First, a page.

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Incoterms 2010 – Key changes to put on your radar
Nov 16 2010

Those of you involved in cross-border sale of goods will probably know that a new version of Incoterms takes effect on 1 January 2011. Incoterms (or international commerce terms) are a series of international sales terms published by International Chamber of Commerce and widely used in international commercial transactions.

There are some significant differences between Incoterms 2000 and the new Incoterms 2010. Some of the changes will need to be incorporated into new sale of goods contracts entered into before 1 January 2011; other changes simply need to be understood and considered when preparing contracts effective on or after 1 January 2011.

What needs to be done before 1 January 2010?

Timing is all important. After 1 January 2011, any reference to Incoterms in a contract signed on or after that date will be understood to be a reference to Incoterms 2010, unless the parties expressly agree otherwise.

Both international and domestic users, therefore, should consider what amendments need to be made between now and 1 January to bring new contracts in line with Incoterms 2010. This will involve a thorough audit of standard suites of contracts that refer to Incoterms to ensure that those standard contracts are consistent with Incoterms 2010.

What will change?

1. Incoterms DAF, DES, DDU and DEQ replaced
Because of increased point-to-point sales and containerisation, Incoterms 2010 replaces four existing Incoterms with two new Incoterms:

New Incoterm

Replaced Incoterm

Delivered at Place (DAP)

Delivered at Frontier (DAF)

Delivered Ex Ship (DES)

Delivered Duty Unpaid (DDU)

Delivered at Terminal (DAT)

Delivered Ex Quay (DEQ)

2. Institute cargo clauses updated and insurance obligations clarified

In 2009, insurance markets adopted the revised Institute Cargo Clauses (LMA/IUA) (2009). Incoterms Cost Insurance and Freight (CIF) and Carriage and Insurance Paid (CIP) have been amended to reflect this. The amendments also clarify information obligations regarding insurance.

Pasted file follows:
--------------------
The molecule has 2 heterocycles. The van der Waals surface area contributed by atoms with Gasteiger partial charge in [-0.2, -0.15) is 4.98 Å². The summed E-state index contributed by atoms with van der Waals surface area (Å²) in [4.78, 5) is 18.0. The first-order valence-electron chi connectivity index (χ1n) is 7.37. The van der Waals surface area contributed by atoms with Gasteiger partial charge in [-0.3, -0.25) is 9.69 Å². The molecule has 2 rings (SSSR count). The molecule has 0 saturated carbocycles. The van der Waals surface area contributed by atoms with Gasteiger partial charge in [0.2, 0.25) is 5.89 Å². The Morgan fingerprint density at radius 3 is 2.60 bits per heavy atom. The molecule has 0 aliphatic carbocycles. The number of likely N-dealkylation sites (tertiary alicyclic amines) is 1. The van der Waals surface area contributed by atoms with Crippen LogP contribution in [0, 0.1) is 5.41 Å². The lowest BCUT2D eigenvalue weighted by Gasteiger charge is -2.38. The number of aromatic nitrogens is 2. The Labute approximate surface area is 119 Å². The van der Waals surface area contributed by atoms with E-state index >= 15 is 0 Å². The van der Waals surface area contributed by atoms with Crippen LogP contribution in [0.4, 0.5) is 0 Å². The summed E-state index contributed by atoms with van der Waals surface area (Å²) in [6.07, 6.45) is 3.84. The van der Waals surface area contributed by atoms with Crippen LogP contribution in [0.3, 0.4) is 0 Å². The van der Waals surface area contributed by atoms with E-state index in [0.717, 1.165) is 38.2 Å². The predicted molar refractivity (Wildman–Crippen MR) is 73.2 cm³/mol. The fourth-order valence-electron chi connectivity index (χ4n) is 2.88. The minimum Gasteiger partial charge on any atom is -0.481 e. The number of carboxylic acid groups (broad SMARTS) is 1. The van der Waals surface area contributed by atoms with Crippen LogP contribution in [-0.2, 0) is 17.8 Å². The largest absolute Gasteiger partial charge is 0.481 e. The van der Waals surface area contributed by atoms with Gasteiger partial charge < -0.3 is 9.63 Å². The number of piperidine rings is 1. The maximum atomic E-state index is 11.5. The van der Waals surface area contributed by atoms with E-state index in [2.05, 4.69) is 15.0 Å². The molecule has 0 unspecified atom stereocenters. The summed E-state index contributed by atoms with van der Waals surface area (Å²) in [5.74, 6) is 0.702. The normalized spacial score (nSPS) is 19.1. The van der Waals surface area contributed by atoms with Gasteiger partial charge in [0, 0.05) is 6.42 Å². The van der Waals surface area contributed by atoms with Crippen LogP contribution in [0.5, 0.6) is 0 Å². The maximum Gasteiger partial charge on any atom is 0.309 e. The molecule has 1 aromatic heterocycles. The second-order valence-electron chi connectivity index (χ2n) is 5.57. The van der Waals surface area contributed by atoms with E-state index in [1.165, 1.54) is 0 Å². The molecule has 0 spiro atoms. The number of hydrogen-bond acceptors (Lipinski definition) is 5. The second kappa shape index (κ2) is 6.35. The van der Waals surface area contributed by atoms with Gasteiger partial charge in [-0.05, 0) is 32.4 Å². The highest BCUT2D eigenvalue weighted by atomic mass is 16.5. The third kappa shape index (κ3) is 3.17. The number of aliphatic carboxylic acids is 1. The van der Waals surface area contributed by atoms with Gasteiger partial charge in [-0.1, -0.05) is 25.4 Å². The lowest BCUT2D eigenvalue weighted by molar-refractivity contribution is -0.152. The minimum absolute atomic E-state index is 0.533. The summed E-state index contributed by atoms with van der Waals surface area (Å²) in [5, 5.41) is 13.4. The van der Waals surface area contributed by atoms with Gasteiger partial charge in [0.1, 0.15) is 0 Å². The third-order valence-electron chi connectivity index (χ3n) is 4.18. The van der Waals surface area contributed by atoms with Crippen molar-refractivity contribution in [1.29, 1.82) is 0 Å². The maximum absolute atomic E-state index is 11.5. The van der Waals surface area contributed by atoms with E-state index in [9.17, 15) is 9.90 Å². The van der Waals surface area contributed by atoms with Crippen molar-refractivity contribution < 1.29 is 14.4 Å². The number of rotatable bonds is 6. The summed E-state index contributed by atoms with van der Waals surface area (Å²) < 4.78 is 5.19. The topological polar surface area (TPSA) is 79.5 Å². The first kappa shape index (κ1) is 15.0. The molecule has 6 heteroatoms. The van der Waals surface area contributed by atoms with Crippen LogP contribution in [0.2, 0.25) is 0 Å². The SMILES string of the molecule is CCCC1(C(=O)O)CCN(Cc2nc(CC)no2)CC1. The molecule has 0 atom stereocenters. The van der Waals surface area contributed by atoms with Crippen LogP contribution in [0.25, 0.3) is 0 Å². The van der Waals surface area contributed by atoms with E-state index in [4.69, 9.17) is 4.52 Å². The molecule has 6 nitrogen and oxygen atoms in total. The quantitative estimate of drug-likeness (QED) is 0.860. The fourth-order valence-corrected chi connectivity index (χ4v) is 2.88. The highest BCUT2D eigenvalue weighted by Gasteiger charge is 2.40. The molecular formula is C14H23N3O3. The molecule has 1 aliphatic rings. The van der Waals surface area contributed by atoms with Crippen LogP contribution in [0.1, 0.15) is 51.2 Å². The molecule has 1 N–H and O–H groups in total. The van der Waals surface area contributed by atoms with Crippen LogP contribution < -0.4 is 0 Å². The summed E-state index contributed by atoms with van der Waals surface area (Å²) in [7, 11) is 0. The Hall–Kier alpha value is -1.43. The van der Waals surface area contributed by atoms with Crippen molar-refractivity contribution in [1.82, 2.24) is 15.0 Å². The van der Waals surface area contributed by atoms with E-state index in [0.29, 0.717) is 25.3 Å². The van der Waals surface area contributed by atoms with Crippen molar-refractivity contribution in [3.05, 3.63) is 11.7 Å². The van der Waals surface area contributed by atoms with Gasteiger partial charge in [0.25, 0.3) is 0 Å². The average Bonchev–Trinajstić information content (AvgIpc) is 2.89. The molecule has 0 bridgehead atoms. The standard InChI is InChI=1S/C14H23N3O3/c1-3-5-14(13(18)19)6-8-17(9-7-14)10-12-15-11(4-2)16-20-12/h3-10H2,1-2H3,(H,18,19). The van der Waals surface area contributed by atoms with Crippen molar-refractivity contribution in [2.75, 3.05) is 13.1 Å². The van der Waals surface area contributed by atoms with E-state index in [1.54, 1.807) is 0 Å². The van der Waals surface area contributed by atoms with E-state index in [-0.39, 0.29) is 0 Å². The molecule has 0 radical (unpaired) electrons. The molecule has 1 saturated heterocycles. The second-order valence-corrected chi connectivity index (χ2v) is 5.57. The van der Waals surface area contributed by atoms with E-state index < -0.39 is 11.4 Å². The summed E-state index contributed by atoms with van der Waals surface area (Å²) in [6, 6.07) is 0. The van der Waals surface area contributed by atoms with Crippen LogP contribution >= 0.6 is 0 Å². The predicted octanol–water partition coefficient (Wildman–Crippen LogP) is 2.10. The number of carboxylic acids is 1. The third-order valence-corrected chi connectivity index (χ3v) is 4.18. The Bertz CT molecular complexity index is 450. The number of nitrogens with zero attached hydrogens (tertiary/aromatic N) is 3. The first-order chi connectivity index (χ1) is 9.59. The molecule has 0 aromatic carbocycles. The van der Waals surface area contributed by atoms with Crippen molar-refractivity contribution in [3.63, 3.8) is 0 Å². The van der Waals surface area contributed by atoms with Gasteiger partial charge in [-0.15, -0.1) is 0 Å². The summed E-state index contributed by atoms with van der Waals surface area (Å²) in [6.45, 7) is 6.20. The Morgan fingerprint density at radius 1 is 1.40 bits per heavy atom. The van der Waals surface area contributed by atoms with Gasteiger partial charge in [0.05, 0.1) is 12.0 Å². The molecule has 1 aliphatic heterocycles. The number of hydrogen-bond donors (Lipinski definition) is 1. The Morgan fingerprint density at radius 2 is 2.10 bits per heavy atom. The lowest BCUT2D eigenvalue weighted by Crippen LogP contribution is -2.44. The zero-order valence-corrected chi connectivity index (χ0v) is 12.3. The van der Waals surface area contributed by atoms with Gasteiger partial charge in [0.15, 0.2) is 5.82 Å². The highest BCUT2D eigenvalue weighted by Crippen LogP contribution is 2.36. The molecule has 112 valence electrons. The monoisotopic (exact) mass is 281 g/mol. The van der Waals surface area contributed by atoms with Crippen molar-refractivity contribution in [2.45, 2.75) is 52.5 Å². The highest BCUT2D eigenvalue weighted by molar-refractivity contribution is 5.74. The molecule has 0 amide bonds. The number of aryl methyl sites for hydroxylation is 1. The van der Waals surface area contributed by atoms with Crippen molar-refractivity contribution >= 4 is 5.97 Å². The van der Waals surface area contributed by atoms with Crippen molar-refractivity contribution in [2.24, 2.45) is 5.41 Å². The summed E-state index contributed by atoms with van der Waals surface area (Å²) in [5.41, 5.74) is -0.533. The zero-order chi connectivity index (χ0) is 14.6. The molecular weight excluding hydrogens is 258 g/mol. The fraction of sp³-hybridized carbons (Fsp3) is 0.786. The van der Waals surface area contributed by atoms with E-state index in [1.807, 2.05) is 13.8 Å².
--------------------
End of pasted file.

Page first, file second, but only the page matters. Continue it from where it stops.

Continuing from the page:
3. New security obligations

The seller and the buyer will be compelled to co-operate as they have not done previously. This is because Incoterms 2010 will allocate the obligations to supply the necessary information in order to obtain export and import clearance (eg, chain of custody information).

4. Obligations around terminal handling charges clarified

Incoterms 2010 seeks to reduce the potential for buyers to be charged twice for terminal handling charges. Pass through of the cost of carriage of goods to an agreed destination, which often resulted in buyers being charged twice, should disappear as a result of amendments to CIP, CPT, CFR, CIF, DAT, DAP and CCP Incoterms.

5. Requirements and obligations associated with string sales recognised

Incoterms 2010 recognises and clarifies the practice of string sales (ie, multiple sales of goods during transit).

Specifically, FCA, CPT, CIP, FAS, FOB, CFR and CIF Incoterms have been amended to provide that the seller in the middle of a string sale has an obligation to "procure goods shipped" and not to "ship" the goods.

The seller's obligation to contract for the carriage of goods has been amended to allow the seller to procure a contract of carriage.

Key amendments in Incoterms 2010

Three key areas of amendments do not require any specific action but should be understood and considered when preparing contracts to be given effect on or after 1 January 2011. These are:

1. Using Incoterms for domestic sale of goods contracts
Incoterms 2010 have been adapted for use in domestic contracts. This will make it easier to incorporate Incoterms in contracts relating to the movement of goods domestically - for example, within a trading bloc such as the EU where the export and import formalities have largely disappeared, and in the US where there has been an increasing preference to use Incoterms rather than the Uniform Commercial Code in domestic sales.

2. Revised term categories
Incoterms 2010 separates its eleven terms into two broad categories:

Deliveries by any mode of transport (sea, road, air, rail)

Deliveries by sea and inland waterways transport

Ex Works (EXW)

Free Alongside Ship (FAS)

Free Carrier (FCA)

Free on Board (FOB)

Carriage Paid To (CPT)

Cost and Freight (CFR)

Carriage and Insurance Paid to (CIP)

Cost, Insurance and Freight (CIF)

Delivered at Terminal (DAT)


Delivered at Place (DAP)


Delivered Duty Paid (DDP)


Previously, confusion occurred when some people misused FOB to indicate any point of delivery. This new categorisation clearly states that the FOB rule is meant to be used solely for sea and inland waterway transport.

3. Maintenance of electronic records
This amendment imposes the same obligation to keep contractual documentation and records regardless of their form. Interestingly, ‘electronic communication' is used broadly to encapsulate future technological developments.

What you need to remember
Trading companies that refer to Incoterms in their contracts need to be aware of the effect of the differences between Incoterms 2000 and Incoterms 2010.

Confusion (and potential disputes) may arise where trading companies have not conducted a thorough audit of their existing contracts (or proposed new contracts) that will apply after 1 January 2011 to ensure they understand the effect of the amendments and consequently the terms they have (or will in the future) agreed.

If trading companies have not familiarised themselves with the changes between Incoterms 2000 and Incoterms 2010 before 1 January 2011, users may still choose to be bound by the previous version - provided the parties' agreement to use those terms is clear.